M. Louise Stanley

M. Louise Stanley is an American painter known for irreverent figurative affect that combines myth and allegory, satire, autobiography, and social commentary. Writers such as curator Renny Pritikin situate her early-1970s perform at the forefront of the "small, but potent" Bad Painting movement, so named for its "disregard for the niceties of agreeable figurative painting." Stanley's paintings frequently focus on romantic fantasies and conflicts, social manners and taboos, gender politics, and lampoons of classical myths, portrayed through stylized figures, expressive color, frenetic compositions and slapstick humor. Art historians such as Whitney Chadwick place Stanley within a Bay Area narrative tradition that blended eclectic sources and personal styles in revolt next to mid-century modernism; her be in includes a feminist critique of contemporary vivaciousness and art springing from personal experience and her early connection in the Women's Movement. Stanley has been awarded a Guggenheim Fellowship and grants from the Pollock-Krasner Foundation, Adolph and Esther Gottlieb Foundation, and National Endowment for the Arts. Her ham it up has been shown at institutions including PS1, San Francisco Museum of Modern Art (SFMOMA), The New Museum and Long Beach Museum of Art, and belongs to public collections including SFMOMA, San Jose Museum of Art, Oakland Museum, and de Saisset Museum. Stanley lives and works in Emeryville, California.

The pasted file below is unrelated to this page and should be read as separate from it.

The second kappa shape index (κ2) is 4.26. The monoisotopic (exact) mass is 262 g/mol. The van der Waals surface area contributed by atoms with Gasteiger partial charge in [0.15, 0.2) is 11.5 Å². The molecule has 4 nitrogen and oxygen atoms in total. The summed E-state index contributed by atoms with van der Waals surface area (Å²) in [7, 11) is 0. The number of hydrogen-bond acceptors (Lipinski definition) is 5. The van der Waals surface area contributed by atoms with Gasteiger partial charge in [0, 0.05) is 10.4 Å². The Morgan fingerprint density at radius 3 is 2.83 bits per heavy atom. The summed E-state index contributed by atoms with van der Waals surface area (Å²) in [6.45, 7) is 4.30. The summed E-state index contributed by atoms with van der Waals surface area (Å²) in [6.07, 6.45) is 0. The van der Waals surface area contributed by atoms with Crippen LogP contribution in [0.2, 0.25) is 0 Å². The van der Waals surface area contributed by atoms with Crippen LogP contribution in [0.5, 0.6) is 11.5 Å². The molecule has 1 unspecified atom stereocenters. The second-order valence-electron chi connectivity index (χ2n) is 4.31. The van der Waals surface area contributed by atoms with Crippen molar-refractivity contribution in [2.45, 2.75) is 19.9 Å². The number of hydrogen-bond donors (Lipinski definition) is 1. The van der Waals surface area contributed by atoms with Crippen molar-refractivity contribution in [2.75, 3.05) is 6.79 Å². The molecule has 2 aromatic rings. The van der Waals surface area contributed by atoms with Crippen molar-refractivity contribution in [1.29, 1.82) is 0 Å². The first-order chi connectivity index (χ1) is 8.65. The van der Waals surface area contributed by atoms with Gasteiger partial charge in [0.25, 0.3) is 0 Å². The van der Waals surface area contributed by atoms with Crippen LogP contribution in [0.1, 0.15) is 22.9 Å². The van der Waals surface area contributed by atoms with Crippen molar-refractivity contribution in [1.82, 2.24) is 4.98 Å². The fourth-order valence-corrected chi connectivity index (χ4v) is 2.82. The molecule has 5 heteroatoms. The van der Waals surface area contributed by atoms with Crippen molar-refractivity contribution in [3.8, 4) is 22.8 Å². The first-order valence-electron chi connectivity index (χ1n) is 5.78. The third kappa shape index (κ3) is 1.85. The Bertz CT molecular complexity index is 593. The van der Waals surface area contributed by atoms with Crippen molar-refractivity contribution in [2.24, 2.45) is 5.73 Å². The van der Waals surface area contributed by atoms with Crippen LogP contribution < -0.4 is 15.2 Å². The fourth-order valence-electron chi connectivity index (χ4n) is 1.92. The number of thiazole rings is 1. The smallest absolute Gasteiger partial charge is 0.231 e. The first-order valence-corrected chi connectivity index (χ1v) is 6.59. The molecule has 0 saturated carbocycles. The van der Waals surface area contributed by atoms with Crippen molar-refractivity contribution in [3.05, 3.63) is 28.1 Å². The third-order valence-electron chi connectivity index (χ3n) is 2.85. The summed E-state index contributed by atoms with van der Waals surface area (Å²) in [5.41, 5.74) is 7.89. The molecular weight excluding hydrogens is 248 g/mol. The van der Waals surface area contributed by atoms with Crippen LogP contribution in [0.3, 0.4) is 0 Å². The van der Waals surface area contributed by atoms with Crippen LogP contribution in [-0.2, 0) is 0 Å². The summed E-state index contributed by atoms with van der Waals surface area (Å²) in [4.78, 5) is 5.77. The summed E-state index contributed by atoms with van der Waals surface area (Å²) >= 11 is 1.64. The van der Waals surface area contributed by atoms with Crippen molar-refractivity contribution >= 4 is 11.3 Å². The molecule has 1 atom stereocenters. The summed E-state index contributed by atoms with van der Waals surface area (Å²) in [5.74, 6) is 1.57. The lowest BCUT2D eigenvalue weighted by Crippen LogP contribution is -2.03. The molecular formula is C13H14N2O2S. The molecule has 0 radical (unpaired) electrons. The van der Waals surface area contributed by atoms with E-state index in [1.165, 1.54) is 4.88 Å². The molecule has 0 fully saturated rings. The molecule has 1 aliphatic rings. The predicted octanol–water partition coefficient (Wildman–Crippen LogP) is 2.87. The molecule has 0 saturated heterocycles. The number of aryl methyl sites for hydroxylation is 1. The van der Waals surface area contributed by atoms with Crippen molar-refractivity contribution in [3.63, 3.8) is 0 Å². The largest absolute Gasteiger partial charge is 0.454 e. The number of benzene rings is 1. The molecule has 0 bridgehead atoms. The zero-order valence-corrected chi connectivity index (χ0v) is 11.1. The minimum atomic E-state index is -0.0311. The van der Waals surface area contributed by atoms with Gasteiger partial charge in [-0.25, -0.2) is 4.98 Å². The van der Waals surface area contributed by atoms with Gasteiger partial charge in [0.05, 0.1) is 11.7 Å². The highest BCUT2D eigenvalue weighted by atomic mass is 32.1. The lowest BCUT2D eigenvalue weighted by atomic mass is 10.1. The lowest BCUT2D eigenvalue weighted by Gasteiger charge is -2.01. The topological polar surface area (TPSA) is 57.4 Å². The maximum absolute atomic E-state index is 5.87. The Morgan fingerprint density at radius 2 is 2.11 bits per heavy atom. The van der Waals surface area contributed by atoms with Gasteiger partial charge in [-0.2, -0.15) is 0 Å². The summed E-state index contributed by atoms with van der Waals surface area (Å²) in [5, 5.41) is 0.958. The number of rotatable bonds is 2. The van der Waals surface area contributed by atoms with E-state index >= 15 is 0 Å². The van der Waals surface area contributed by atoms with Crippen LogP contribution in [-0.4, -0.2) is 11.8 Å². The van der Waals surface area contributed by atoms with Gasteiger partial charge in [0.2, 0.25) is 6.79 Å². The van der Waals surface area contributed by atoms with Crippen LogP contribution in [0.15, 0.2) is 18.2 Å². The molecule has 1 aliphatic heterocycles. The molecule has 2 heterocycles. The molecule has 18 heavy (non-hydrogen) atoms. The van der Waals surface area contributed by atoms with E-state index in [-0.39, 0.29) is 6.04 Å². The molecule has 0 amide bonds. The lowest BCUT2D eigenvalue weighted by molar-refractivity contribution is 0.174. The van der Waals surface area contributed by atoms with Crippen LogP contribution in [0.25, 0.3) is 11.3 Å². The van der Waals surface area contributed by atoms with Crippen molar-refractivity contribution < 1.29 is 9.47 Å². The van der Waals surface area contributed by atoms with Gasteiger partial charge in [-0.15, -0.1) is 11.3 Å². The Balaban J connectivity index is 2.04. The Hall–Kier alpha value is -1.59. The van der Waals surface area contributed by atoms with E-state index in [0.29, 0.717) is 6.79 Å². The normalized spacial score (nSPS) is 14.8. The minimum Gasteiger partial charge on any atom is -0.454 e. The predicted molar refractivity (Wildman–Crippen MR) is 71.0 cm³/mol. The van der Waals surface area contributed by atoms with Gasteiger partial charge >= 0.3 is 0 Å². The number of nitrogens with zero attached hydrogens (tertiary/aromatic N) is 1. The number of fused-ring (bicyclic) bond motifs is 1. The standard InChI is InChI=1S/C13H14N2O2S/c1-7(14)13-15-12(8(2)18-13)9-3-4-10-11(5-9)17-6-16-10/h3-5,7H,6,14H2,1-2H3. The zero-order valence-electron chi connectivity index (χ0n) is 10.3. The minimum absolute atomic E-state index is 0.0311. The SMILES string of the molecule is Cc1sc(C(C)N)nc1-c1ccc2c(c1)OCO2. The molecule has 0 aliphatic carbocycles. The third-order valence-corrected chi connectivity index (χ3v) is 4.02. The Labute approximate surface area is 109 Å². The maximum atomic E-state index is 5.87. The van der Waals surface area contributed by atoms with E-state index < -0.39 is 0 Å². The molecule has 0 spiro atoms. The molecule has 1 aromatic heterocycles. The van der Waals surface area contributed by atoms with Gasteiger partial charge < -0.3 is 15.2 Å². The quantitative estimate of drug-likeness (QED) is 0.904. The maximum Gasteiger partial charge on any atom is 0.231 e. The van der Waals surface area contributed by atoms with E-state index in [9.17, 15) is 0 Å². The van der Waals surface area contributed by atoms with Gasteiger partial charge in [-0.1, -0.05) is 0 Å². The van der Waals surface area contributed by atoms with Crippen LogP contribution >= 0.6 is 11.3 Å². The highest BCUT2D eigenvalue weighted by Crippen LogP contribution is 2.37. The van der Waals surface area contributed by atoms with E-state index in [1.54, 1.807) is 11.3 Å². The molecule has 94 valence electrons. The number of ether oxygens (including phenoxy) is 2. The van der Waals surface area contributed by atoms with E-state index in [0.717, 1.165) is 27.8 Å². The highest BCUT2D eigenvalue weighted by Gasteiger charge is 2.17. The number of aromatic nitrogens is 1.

Go up

We use cookies More info